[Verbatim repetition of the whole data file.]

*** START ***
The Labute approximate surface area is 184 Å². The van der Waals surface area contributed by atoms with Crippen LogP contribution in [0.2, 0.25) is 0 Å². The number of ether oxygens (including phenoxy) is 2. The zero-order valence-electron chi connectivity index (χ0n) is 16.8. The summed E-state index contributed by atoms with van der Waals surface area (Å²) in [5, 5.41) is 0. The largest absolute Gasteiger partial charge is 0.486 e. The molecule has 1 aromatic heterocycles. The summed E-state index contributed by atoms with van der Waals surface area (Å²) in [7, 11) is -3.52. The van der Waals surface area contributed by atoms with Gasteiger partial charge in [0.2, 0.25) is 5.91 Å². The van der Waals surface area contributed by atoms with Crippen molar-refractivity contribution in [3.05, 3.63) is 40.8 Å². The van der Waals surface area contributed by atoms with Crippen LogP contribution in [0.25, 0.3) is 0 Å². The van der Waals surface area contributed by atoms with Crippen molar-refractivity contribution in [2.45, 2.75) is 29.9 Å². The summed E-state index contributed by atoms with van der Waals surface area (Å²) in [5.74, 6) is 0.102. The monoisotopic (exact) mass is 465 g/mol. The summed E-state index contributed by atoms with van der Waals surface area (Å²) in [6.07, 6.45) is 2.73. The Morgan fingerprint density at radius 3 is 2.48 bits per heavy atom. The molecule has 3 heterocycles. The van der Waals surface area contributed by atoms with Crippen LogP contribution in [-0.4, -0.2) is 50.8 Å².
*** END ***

The Labute approximate surface area is 184 Å². The van der Waals surface area contributed by atoms with Crippen LogP contribution in [0.2, 0.25) is 0 Å². The number of ether oxygens (including phenoxy) is 2. The zero-order valence-electron chi connectivity index (χ0n) is 16.8. The summed E-state index contributed by atoms with van der Waals surface area (Å²) in [5, 5.41) is 0. The largest absolute Gasteiger partial charge is 0.486 e. The molecule has 1 aromatic heterocycles. The summed E-state index contributed by atoms with van der Waals surface area (Å²) in [7, 11) is -3.52. The van der Waals surface area contributed by atoms with Gasteiger partial charge in [0.2, 0.25) is 5.91 Å². The van der Waals surface area contributed by atoms with Crippen molar-refractivity contribution in [3.05, 3.63) is 40.8 Å². The van der Waals surface area contributed by atoms with Crippen LogP contribution in [0.25, 0.3) is 0 Å². The van der Waals surface area contributed by atoms with Crippen molar-refractivity contribution in [2.45, 2.75) is 29.9 Å². The summed E-state index contributed by atoms with van der Waals surface area (Å²) in [5.74, 6) is 0.102. The monoisotopic (exact) mass is 465 g/mol. The summed E-state index contributed by atoms with van der Waals surface area (Å²) in [6.07, 6.45) is 2.73. The Morgan fingerprint density at radius 3 is 2.48 bits per heavy atom. The molecule has 3 heterocycles. The van der Waals surface area contributed by atoms with Crippen LogP contribution in [-0.4, -0.2) is 50.8 Å².